Tuesday, October 22, 2013

WONDER by R.J. Palacio

It's been a long, long time since I've posted a book review. And it's not like I haven't read outstanding books in the past year. I have. Oh, I have. But, if there's one book, just one book, you decide to pick up (especially as a read aloud with young people), please let it be WONDER. I'm about a year late (as usual), but here it goes anyway...

I won't describe what I look like. Whatever you're thinking, it's probably worse. 
August Pullman was born with a facial deformity that, up until now, has prevented him from going to a mainstream school. Starting 5th grade at Beecher Prep, he wants nothing more than to be treated as an ordinary kid—but his new classmates can’t get past Auggie’s extraordinary face. WONDER, now a #1 New York Times bestseller and included on the Texas Bluebonnet Award master list, begins from Auggie’s point of view, but soon switches to include his classmates, his sister, her boyfriend, and others. These perspectives converge in a portrait of one community’s struggle with empathy, compassion, and acceptance. 

I began this book by reading an online excerpt and crying. Yep. Just from the excerpt. It broke my heart. It broke my heart because I remember middle school very vividly and I remember what it feels like to imagine that everyone is looking at you and making fun of you and judging you. I now understand that everyone felt that way and for the most part everyone was just looking at themselves and feeling insecure, but this book broke my heart because all of the sudden everyone was looking at Auggie. It made me wish I could have a do-over and go back to middle school and find the person who most needed a friend and be a friend. Back then, I wasn't quite strong enough to be a Summer (read the book and you'll meet Summer and you'll wish you could have a do-over too). But I'm really, really hoping I can pass along some courage to my own children.

Despite the fact that I can't go back, I can talk about this book and buy it as a present and share it with my kids. It can help start a conversation about kindness and opening up your heart and being a friend. It can help you feel and understand what it might be like in another person's shoes. And it will most definitely make you cry. Heartbreaking tears that hurt your throat, but also happy tears as you watch Auggie grow and change and live.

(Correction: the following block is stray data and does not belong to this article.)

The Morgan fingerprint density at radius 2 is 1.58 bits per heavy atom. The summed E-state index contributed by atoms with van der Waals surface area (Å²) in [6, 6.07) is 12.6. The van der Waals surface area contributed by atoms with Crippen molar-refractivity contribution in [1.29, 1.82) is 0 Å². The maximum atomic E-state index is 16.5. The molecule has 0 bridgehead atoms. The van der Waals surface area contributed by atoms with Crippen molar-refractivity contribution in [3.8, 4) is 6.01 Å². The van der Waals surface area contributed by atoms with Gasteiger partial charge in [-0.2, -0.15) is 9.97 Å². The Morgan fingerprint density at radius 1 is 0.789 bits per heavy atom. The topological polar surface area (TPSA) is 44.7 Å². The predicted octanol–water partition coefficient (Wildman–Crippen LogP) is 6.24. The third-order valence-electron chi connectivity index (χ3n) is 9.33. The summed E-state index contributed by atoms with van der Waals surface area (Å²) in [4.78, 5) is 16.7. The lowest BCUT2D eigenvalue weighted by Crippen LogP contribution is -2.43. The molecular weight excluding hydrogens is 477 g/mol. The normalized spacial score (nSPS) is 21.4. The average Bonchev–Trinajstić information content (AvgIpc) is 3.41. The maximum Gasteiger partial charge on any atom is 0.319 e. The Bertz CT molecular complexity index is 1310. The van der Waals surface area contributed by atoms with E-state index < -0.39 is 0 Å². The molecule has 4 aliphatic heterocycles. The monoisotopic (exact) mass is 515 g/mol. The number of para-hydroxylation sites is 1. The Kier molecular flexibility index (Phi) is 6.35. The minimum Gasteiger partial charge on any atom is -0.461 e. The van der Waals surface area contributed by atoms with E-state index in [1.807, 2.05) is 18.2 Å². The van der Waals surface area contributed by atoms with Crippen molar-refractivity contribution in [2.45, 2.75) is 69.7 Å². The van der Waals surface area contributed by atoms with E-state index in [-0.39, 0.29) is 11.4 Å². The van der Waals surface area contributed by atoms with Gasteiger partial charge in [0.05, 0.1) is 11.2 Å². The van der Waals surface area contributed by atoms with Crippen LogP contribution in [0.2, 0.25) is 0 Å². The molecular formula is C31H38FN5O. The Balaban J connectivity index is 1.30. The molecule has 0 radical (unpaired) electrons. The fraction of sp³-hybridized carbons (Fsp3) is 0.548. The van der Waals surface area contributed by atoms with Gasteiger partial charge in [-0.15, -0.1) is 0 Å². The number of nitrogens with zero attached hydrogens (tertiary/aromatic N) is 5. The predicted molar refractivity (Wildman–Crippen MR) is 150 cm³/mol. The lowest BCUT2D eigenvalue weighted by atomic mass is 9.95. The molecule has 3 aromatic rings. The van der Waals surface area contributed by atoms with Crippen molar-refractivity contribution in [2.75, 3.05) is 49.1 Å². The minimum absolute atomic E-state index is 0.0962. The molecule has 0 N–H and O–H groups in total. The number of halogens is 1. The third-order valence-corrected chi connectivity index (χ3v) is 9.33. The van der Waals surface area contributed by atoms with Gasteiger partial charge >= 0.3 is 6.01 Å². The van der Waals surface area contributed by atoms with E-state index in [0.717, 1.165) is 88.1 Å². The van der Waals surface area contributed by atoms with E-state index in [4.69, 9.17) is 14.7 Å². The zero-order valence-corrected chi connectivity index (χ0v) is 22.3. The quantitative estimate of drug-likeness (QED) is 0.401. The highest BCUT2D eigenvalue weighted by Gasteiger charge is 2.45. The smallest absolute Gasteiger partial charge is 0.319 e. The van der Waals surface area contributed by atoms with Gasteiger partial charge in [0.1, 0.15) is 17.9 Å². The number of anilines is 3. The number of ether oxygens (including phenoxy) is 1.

I loved this one. My daughter is not quite old enough to understand everything I'd like her to understand, so I'll count down the days. Or maybe start reading aloud to a random ten-year-old on the street.

Thursday, October 17, 2013

They say it's your birthday!

Dear Lisa,
Happy Birthday, sister. I thought it was only appropriate on this very special day in October to dig through my Student Portfolio and personal writings and find a poem I'm not sure I ever shared with you back in '94. This was written shortly after my own birthday when I asked to borrow a certain pair of stinky clogs.

They looked a little like this:


We looked like this:

You said no. I wrote this:

Look in my eyes, see who I am.
I am not you, I am me.
See in my heart, all there is to see.
Try to see the good, it is truly there.
Be who I am, just try to think,
what it would be like to be me.
I think different, I am not you.
You always yell, you always scream,
just try to think how I feel.
Your screams put a bruise on my heart.
You may not know, but they do.
I try to ask, but listen you won't.
My words seem to vanish, as if never heard.
Stop for a moment, listen to me.
It is as if some hate beneath you,
is given to me.
What is it?
What is so wrong with me?
The words that mean so much were never said.
I try to understand.
My heart just waited.
No more will I wait.

BAM. I really wanted those clogs. BUT...you made up for all of it by telling me you got me a special present. A Debbie Gibson HAT. I had visions of grandeur. Visions of this: 

It looked like this:
I still love you, anyway. Happy Birthday to my sister! If you want to borrow anything of mine today, it's YOURS. Kids? What? You want to celebrate with my kids? That can be arranged. I love you!


Don't call this a comeback

So it’s been a minute. Or 10. Or truthfully more like 2,102,400. At least we think that’s how many minutes there are in 3 years, but let...